Warning, this video shows discussions of suicidal ideation. Viewer discretion is advised.

FLAGLER COUNTY, Fla. (WESH) — There were a number of heroes involved in the rescue of a suicidal teenager threatening to jump from a highway overpass in Flagler County on Sunday, among them, an all-female negotiating team.

Investigators got word that the girl didn’t like men.

So, several women in the department took over.

“I tried to talk to her about everything other than what was happening,” Deputy Laura Jenkins said.

“It was a tap dance, it was a tap dance, we were just trying to find anything just to keep her talking,” Deputy Crista Rainey said.

Rainey and Jenkins were among a team that responded to a teenager in crisis.

The 17-year-old, who has been previously Baker-Acted, left home, according to family, threatening self-harm. First responders found her on the wrong side of the chain-link fence at Palm Coast Parkway over I-95.

“She did let go multiple times,” Jenkins said.

“At least 15-20 times I would say, or guess,” Rainey said.

It wasn’t easy, but Deputy Jenkins managed to get handcuffs on the distraught girl.

Meanwhile, Deputy Rainey ran down to the now-closed interstate and jumped on a fire department ladder truck that was raised for the rescue.

Deputy Rainey talked to the teen about her 7-month-old nephew, soothed and calmed her, then reached in and grabbed her.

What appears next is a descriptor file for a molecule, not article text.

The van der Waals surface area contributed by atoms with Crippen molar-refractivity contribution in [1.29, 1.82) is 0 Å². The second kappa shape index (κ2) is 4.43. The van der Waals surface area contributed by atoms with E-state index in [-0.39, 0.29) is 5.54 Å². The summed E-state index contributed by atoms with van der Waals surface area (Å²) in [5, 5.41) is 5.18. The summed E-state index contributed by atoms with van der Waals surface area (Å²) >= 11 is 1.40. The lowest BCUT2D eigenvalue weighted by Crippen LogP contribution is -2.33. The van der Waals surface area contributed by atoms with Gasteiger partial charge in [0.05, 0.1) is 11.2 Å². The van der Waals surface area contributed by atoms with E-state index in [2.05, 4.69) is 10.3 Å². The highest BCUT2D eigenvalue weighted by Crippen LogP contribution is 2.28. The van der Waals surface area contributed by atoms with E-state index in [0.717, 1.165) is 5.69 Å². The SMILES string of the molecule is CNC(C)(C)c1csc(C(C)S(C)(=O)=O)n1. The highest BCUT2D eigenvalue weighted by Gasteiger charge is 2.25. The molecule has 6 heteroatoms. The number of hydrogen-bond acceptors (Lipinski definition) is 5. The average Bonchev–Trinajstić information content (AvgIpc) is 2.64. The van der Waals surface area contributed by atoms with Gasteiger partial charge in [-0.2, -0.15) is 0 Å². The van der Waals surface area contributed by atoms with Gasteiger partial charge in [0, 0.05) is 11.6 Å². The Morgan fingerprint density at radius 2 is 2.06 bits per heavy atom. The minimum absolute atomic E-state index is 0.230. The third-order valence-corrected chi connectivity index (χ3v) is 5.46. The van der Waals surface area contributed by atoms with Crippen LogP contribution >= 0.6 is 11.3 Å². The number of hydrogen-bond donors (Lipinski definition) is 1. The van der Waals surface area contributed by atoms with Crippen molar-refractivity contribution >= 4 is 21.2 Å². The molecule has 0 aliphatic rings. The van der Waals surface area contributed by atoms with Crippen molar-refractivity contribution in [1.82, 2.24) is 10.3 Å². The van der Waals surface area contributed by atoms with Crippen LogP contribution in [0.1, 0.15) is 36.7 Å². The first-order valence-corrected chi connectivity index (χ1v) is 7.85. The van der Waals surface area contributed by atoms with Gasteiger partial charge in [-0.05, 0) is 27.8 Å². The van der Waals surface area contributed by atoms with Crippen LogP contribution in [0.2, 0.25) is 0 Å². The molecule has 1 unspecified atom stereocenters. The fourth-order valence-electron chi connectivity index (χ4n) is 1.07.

“It was a little scary, but I think I was just more focused on getting her down,” Rainey said.

“Once we got her down to the ground, we kind of all just fell on top of each other and just hugged for quite some time,” Jenkins said.

The teen was taken to the hospital. The deputies say they are proud to have been part of this life-saving effort.

“Great feeling knowing that you could stop somebody who was so intent on doing that,” Rainey said.

In a timely coincidence, Flagler County just got word that its number one legislative funding priority, a quarter-million dollars for mental health help, survived the state budget process.

Flagler County Sheriff Rick Staly, reacting to the incident, put the spotlight on his deputies rather than himself. He says their training was obvious during the ordeal and says more attention must be paid to those in mental health crises.

If you or someone you know is going through a crisis, you can reach the National Suicide Prevention Lifeline at 1-800-273-8255.